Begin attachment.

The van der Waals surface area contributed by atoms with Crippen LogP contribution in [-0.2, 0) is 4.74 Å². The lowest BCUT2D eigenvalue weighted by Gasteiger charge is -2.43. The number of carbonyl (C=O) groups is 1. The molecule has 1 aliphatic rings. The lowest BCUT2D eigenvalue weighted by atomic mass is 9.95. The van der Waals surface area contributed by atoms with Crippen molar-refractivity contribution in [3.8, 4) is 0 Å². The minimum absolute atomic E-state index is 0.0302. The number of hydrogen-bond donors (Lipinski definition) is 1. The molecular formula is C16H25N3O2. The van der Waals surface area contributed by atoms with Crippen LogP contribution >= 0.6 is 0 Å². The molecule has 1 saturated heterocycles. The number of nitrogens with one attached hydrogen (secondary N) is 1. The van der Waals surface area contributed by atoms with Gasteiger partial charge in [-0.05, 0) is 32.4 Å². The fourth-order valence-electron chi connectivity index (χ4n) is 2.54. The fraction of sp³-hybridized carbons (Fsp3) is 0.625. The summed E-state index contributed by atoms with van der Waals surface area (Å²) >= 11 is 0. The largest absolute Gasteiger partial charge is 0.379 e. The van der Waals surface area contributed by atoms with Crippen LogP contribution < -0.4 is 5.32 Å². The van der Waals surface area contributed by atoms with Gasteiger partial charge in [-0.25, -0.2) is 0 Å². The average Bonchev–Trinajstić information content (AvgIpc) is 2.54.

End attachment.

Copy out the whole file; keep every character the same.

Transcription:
The van der Waals surface area contributed by atoms with Crippen LogP contribution in [-0.2, 0) is 4.74 Å². The lowest BCUT2D eigenvalue weighted by Gasteiger charge is -2.43. The number of carbonyl (C=O) groups is 1. The molecule has 1 aliphatic rings. The lowest BCUT2D eigenvalue weighted by atomic mass is 9.95. The van der Waals surface area contributed by atoms with Crippen molar-refractivity contribution in [3.8, 4) is 0 Å². The minimum absolute atomic E-state index is 0.0302. The number of hydrogen-bond donors (Lipinski definition) is 1. The molecular formula is C16H25N3O2. The van der Waals surface area contributed by atoms with Crippen LogP contribution >= 0.6 is 0 Å². The molecule has 1 saturated heterocycles. The number of nitrogens with one attached hydrogen (secondary N) is 1. The van der Waals surface area contributed by atoms with Gasteiger partial charge in [-0.05, 0) is 32.4 Å². The fourth-order valence-electron chi connectivity index (χ4n) is 2.54. The fraction of sp³-hybridized carbons (Fsp3) is 0.625. The summed E-state index contributed by atoms with van der Waals surface area (Å²) >= 11 is 0. The largest absolute Gasteiger partial charge is 0.379 e. The van der Waals surface area contributed by atoms with Crippen LogP contribution < -0.4 is 5.32 Å². The van der Waals surface area contributed by atoms with Gasteiger partial charge in [-0.25, -0.2) is 0 Å². The average Bonchev–Trinajstić information content (AvgIpc) is 2.54.